Our pretty boys at team PROTON Cusco Rally Team in the 1600cc Satria Neo also enjoyed a good run today, with Akira Bamba running high in eighth overall as the fastest 1600cc two-wheel drive entry, leading the APRC Junior Cup category. Team mate Kosuke Takashino meanwhile, is currently placed ninth overall.
Tomorrow is the the third and final day of the Malaysian Rally. The final day will be run over seven special stages totaling 79.80km.
With determination coupled with a solid drive and performance from the team, PROTON is aiming for a podium finish tomorrow and we’re positive the team will make it. 🙂
Hola! How’s the weekend going? Relaxing, we hope.
So day 1 of the Malaysian Rally went well for the team yesterday, with the two Neos showing a good performance on a competitive opening day which saw the top six registered competitors separated by a difference of only one second.
Alister completed the 2.5km super special stage for spectators at the Angsana Shoping Complex in a time of 2 mins and 0.25 seconds to secure a second place finish, 0.4 seconds short of current rally leader Rifat Sungkar in a Mitsubishi Evolution X. Chris ended up in the top five to deny an all-Mitsubishi front row.
Alister’s result also places him second in the Asia Cup category.
As for the PROTON Cusco Rally Team 1600cc Satria Neos, they managed an inspiring debut, with Akira Bamba finishing at 11th place, 20 seconds behind top APRC contenders, but leading the APRC Junior Cup category ahead of team mate Kosuke Takashino.
Tis’ a strong start for PROTON indeed with the four Neos occupying the top positions in their classes. It goes to show that the Neo is back with a mission, newly-charged and competitive as ever.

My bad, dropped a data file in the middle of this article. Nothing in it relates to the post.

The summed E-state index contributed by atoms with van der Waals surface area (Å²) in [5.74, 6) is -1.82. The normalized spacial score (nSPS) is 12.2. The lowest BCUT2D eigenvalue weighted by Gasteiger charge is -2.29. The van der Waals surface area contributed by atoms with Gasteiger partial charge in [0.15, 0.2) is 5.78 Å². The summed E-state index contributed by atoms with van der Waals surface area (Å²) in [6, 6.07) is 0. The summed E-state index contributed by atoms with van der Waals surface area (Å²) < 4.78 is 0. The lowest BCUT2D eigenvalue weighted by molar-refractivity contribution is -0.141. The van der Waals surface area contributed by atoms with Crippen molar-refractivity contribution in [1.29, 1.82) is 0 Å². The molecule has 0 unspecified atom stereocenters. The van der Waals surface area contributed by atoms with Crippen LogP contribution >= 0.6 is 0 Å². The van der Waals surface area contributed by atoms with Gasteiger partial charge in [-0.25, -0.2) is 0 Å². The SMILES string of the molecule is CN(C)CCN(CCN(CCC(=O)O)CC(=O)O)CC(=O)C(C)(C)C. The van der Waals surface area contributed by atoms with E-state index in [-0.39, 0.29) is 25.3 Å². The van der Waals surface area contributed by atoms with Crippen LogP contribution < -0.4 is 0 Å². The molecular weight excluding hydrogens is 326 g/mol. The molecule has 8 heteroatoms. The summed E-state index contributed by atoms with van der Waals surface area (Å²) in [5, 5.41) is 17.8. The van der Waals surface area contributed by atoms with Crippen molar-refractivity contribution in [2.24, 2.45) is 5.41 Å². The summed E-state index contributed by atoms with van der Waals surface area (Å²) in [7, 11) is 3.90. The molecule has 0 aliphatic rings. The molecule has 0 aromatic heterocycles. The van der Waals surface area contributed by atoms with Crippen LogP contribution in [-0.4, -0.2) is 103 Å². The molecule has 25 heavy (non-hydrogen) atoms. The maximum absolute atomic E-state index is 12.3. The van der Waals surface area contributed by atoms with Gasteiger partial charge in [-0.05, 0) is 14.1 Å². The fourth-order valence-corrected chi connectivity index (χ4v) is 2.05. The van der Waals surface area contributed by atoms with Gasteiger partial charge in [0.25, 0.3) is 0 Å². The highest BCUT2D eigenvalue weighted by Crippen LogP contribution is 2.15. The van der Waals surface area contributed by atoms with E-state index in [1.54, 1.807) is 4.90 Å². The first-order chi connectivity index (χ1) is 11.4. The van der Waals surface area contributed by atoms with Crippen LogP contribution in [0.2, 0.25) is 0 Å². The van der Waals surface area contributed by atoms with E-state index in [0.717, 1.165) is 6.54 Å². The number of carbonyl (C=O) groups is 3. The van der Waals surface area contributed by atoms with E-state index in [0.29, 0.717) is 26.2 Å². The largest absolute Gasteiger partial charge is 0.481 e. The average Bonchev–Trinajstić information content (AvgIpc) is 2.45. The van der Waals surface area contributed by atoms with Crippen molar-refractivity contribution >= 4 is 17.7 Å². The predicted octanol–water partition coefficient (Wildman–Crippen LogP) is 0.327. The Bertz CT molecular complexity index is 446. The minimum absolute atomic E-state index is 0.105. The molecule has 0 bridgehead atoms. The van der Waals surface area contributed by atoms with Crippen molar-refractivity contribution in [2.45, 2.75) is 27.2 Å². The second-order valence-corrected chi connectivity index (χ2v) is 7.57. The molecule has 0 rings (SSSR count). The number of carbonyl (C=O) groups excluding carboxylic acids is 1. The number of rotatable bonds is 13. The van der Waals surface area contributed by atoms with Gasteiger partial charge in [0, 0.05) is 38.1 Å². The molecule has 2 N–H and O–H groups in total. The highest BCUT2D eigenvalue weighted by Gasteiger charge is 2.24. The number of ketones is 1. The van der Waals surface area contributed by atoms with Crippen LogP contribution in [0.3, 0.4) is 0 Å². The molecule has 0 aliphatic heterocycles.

On another note, if you didn’t already know, of the total 35 entries in the Malaysian rally, 18 cars are Protons, with 12 cars competing for APRC points. That’s pretty cool, seeing so many of our cars out there. If you happen to be in JB go check out the buzz at the Malaysian Rally. Also, there’s a PROTON display of its current models at the Aeon Tebrau City Shopping Centre now till Sunday, 3rd April. That’s tomorrow, folks so come visit us soon there 🙂
Day 2 takes place today, and involves seven special stages, with another seven special stages being run on the third and final day. The real test of the rally starts right now at the Tai Tak estate with a long 32.3km stage at 9.23am. All the best to our drivers, we’re hoping for a great performance today.
Stay tuned to our Facebook page for the latest results and updates. Catch you later.
Shakedown took place yesterday, at the Plaza Angsana. Check out some of the action below.
To view the entire Shakedown album, click here.
A few more hours to go before the start of the Malaysian Rally. The action starts today, with a Special Stage Race over a 2.5km purpose built track at the Plaza Angsana Johore Bahru before the real race begins at the Tai Tak Estate in Kota Tinggi over the weekend.
Day 2 of the rally will involve seven special stages, with another seven special stages being run on the third and final day.
Alister, who led the Malaysian Rally last year until his Neo was severely damaged in a jump, is confident and ready to claim victory this time around. Both our drivers Alister and Chris expect the Neo to put on a much more charged up performance this weekend in front of the home crowd, their cars equipped with an entirely new suspension set-up as well as engine enhancements.
Chris expects the change in suspension will give the team greater confidence and better traction while revisions to the engine will provide more horsepower and offer consistent torque throughout the rev range. He believes the improvements will lead to a much better flow and natural feel overall.